Before Christmas I bought several small gifts from one store. When I got to the counter, the clerk offered to wrap them for me and, knowing that this particular store has unique packaging, I agreed. The clerk cheerily went about her task. The store was very unbusy and no one was waiting, so she took her time and made the wrapping as fancy as possible.
Several days later I decided not to divide the gifts as originally planned, so I unwrapped them – and was glad I did when I found the price tags still on every single one of the gifts. Having the giftee know the prices of the gifts would not have been the end of the world, but these were more formal than family gifts and I truly did NOT want the price tags on them. Knowing most stores make a big deal about taking off the prices, I was surprised that these tags were still in place.
But I discovered the error in time – no big deal. It didn’t make me think less of the cheerful clerk or the store – in fact, I went back to the store today.
As I was buying my purchase, I kindly mentioned the price-tag thing. “I’m so glad I caught it,” I told the lady. “I’m not upset, but in this situation I did not want the prices on the gifts. Normally stores are careful about that, so I thought I’d let you know so you can be aware of it.”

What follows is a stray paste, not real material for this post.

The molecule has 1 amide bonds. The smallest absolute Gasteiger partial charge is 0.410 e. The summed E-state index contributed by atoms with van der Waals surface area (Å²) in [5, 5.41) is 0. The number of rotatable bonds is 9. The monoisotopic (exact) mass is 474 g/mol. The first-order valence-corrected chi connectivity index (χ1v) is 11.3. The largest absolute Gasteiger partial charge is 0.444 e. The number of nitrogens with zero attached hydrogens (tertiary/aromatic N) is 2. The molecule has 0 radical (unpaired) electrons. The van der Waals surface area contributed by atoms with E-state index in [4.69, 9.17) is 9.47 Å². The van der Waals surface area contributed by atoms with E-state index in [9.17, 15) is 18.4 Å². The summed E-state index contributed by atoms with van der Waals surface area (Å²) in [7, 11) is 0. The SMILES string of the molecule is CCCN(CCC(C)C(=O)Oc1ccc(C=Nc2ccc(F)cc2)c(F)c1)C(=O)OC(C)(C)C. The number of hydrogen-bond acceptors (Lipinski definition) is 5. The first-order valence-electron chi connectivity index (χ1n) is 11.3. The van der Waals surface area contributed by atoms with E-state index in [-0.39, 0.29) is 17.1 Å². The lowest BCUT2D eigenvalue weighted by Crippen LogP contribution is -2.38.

“Well, we get busy around Christmas,” she said with as much interest as a doorknob. (Might be true, but you weren’t busy THAT day.)
She refused to say another word about it. She gave me my purchase and went to talk to another clerk about Saturday night plans.
Funny. I did not have any feelings of anything toward the girl who wrapped the packages, but the girl today made me not want to shop there again.
Here’s the truth. Overlooking a mistake is easy. Overlooking attitude is hard.